2011 BMW 1-Series M Coupe
Early last month, our colleagues at AllCarTech wrote about BMW's Future Lab and its ConnectedDrive telematics system (which reminds us a bit of GM's upgraded OnStar, with a bit of Pandora thrown in for fun). Now, the automaker has tweaked its Connected app for the iPhone to include social networking through Twitter and Facebook. This is not necessarily a good thing.
The Connected app, which launched in December 2010, offers a very limited set of features -- primarily internet radio. The app interfaces with the car via the iPhone's traditional cable or a snap-in adapter, and when properly hooked up, users can interact with their iPhone via BMW's in-dash display. Facebook and Twitter integration are new additions to the app and allow drivers to keep up with posts from friends and family on the go -- which sounds like a fairly terrible idea.
We're sure that the app will feature heavily in BMW events at this weeks Geneva Motor Show, and we're hopeful that the automaker will highlight safety features that prevent it from being what lawyers call "an attractive nuisance" (i.e. an enticing and dangerous distraction) to drivers. But there's no sign of that concern in BMW's press release:
This means drivers can leave their iPhone in the holder and keep up with personal Facebook or Twitter posts in comfort and safety via the large vehicle display. Using preformulated text modules, which can be individually defined and stored in the iPhone app, the app can also be used to call up vehicle information such as current speed, outside temperature or navigation destination, enabling the driver to reply to new posts and messages from the car at any time. [emphasis ours]
Ray LaHood is not going to be happy.
Apart from the potential dangers of Facebooking on the go -- not to mention the Connected app's small feature set -- there's another downside: the app only works on select BMW models, none of which are available for purchase yet. The first models to integrate the app will be the 1-Series, with others to follow.
(We won't even bother to mention the fact that the app is iPhone-only, despite the fact that Android has begun to eat Apple's proverbial lunch.)
The Connected app has only received nine reviews in the Apple App store -- almost none of them good. Mostly, folks have complained about the app not being backwards-compatible with older BMW models -- and frankly, we'd agree. For a company that claims to be as forward-thinking as BMW, you'd think they might've planned for this. Let's hope that upgrades down the line address at least some of these concerns.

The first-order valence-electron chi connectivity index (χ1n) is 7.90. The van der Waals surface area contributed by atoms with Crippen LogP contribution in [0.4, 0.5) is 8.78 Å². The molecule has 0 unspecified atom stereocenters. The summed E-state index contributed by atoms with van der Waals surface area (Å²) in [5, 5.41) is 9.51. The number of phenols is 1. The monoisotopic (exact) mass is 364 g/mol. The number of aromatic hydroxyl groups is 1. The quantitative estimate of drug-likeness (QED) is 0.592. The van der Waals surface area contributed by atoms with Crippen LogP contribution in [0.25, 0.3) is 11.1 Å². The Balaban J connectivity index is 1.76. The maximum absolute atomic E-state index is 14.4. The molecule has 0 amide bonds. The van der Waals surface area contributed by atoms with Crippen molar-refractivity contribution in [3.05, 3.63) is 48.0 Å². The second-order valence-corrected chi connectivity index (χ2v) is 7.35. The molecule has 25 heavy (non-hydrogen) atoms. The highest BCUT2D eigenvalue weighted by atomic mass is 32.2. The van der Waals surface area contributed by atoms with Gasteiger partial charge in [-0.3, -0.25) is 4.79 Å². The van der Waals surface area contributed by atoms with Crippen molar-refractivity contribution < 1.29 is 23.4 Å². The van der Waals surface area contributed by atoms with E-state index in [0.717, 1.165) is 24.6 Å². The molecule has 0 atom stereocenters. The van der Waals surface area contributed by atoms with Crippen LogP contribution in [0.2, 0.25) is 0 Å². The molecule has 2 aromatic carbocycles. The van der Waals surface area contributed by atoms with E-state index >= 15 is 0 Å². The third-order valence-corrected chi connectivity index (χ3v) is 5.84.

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BMW offers new interface for extended iPhone connectivity.The special option Apps.
23.02.2011Press Release Munich
For the first time following the launch of MINI Connected, the BMW Group is now also offering select iPhone applications for integrated use in a BMW. This capability sees the already extensive range of BMW ConnectedDrive features enhanced by a function hitherto unmatched by the competition. With this offer, BMW is once again underlining its leadership role in the field of in-car integration technology. The new option is designed to improve the integration of the Apple iPhone in the car and will be available from spring 2011 to coincide with the launch of the new BMW 1 Series Coupé and the new BMW 1 Series Convertible. The special option will cost €150.
BMW Connected app: listen to web radio, send and receive Facebook and Twitter posts.
With the BMW Connected app, functions such as web radio, Facebook and Twitter can be shown on the car's display and be operated by means of the iDrive Controller. In addition to the new special option Apps, the requirements for this function are Bluetooth connectivity and the Navigation system Professional (both special options), as well as an iPhone with the BMW Connected app, which can be downloaded free of charge in the Apple App Store. If the iPhone is connected to the car via the USB socket or snap-in adapter, the content of the BMW Connected app appears on the display, which is ideally positioned in the driver's line of vision. This means drivers can leave their iPhone in the holder and keep up with personal Facebook or Twitter posts in comfort and safety via the large vehicle display. Using preformulated text modules, which can be individually defined and stored in the iPhone app, the app can also be used to call up vehicle information such as current speed, outside temperature or navigation destination, enabling the driver to reply to new posts and messages from the car at any time.